Such a trunk connection is useful in enabling very heavy traffic to be distributed among various ports An extension of this is to distribute the ports among the units in a stack as shown in FIG. 2 In this case however there exists the general task of determining which ports should be selected for the forwarding of a packet on the trunk towards switch 13. It is possible to employ what is known as a ‘local forwarding rule’ which requires that a packet be forwarded on a port of the same unit that receives a packet. Thus packets received by switch unit 30 from user 16 and destined for switch 13 would all be forwarded from port 31. However, such a rule is particularly restrictive and the present invention does not employ it.
FIG. 3 illustrates a known process for obtaining trunk forwarding data.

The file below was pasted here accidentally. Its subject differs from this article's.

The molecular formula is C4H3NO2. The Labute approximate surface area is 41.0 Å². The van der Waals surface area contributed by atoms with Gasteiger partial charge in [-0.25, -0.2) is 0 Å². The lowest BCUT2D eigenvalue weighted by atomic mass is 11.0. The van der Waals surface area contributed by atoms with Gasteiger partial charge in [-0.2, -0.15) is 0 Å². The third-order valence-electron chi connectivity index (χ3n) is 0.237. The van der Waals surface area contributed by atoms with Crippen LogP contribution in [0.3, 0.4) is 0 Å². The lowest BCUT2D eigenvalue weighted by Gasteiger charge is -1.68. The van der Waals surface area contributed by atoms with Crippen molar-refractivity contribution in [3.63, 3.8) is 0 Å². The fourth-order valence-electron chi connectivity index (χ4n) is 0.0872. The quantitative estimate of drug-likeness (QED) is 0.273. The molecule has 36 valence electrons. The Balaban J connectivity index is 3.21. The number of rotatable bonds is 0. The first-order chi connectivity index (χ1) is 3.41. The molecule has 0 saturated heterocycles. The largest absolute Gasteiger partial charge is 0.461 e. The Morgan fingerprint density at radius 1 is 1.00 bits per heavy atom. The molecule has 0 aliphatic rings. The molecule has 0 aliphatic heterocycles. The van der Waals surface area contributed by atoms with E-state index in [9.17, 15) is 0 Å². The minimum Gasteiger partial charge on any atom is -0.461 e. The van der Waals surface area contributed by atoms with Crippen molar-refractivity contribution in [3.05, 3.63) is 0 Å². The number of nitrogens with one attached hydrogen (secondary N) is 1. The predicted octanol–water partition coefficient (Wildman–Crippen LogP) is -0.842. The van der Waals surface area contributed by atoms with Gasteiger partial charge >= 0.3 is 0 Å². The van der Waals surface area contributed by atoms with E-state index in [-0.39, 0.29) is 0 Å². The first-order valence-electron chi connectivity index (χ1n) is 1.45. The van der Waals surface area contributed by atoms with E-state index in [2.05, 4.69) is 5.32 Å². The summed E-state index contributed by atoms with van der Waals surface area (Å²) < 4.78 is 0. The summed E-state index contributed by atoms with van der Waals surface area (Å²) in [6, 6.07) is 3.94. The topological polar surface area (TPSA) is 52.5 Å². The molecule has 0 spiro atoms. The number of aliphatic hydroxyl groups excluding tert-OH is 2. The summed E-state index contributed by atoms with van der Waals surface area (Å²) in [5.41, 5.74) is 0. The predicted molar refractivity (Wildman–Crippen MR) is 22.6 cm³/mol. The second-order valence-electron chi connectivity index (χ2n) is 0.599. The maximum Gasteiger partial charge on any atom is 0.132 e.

After a destination look-up has been performed, typically by the look-up engine 9 in forwarding database 6, the forwarding engine can determine whether the destination of the packet is a trunk. It is customary to represent the trunk in a forwarding engine by some form of identification number—either a TrunkID or a PortID. Through the learning mechanism of the switch, packets are ‘learnt’ against this identification number. This will involve matching the IP address of a device (for layer 3 routers) or matching the MAC address of the device (for layer 2 switches) with the identification number of the trunk.